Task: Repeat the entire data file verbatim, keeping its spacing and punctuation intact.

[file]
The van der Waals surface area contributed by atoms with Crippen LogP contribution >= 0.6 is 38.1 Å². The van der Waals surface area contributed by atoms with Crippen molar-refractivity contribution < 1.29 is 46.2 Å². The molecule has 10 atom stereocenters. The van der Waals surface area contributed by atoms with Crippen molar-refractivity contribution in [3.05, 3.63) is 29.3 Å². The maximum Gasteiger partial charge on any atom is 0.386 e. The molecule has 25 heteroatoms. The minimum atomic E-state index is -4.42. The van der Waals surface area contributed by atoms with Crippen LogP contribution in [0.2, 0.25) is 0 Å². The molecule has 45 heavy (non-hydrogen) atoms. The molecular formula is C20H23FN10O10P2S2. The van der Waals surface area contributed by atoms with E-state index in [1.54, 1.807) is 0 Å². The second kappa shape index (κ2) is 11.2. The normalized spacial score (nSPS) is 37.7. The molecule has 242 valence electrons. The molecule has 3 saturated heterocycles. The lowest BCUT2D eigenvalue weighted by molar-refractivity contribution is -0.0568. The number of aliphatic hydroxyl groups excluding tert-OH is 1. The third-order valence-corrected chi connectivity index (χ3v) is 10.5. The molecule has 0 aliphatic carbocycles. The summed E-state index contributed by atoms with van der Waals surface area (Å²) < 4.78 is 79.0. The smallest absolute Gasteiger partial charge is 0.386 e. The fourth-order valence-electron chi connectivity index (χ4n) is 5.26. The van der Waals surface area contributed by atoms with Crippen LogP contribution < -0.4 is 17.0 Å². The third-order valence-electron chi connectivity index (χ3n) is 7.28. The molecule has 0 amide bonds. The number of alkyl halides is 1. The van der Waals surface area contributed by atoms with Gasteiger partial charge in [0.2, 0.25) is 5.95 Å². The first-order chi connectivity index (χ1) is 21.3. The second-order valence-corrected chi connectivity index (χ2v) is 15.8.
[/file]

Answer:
The van der Waals surface area contributed by atoms with Crippen LogP contribution >= 0.6 is 38.1 Å². The van der Waals surface area contributed by atoms with Crippen molar-refractivity contribution < 1.29 is 46.2 Å². The molecule has 10 atom stereocenters. The van der Waals surface area contributed by atoms with Crippen molar-refractivity contribution in [3.05, 3.63) is 29.3 Å². The maximum Gasteiger partial charge on any atom is 0.386 e. The molecule has 25 heteroatoms. The minimum atomic E-state index is -4.42. The van der Waals surface area contributed by atoms with Crippen LogP contribution in [0.2, 0.25) is 0 Å². The molecule has 45 heavy (non-hydrogen) atoms. The molecular formula is C20H23FN10O10P2S2. The van der Waals surface area contributed by atoms with E-state index in [1.54, 1.807) is 0 Å². The second kappa shape index (κ2) is 11.2. The normalized spacial score (nSPS) is 37.7. The molecule has 242 valence electrons. The molecule has 3 saturated heterocycles. The lowest BCUT2D eigenvalue weighted by molar-refractivity contribution is -0.0568. The number of aliphatic hydroxyl groups excluding tert-OH is 1. The third-order valence-corrected chi connectivity index (χ3v) is 10.5. The molecule has 0 aliphatic carbocycles. The summed E-state index contributed by atoms with van der Waals surface area (Å²) < 4.78 is 79.0. The smallest absolute Gasteiger partial charge is 0.386 e. The fourth-order valence-electron chi connectivity index (χ4n) is 5.26. The van der Waals surface area contributed by atoms with Crippen LogP contribution < -0.4 is 17.0 Å². The third-order valence-electron chi connectivity index (χ3n) is 7.28. The molecule has 0 amide bonds. The number of alkyl halides is 1. The van der Waals surface area contributed by atoms with Gasteiger partial charge in [0.2, 0.25) is 5.95 Å². The first-order chi connectivity index (χ1) is 21.3. The second-order valence-corrected chi connectivity index (χ2v) is 15.8.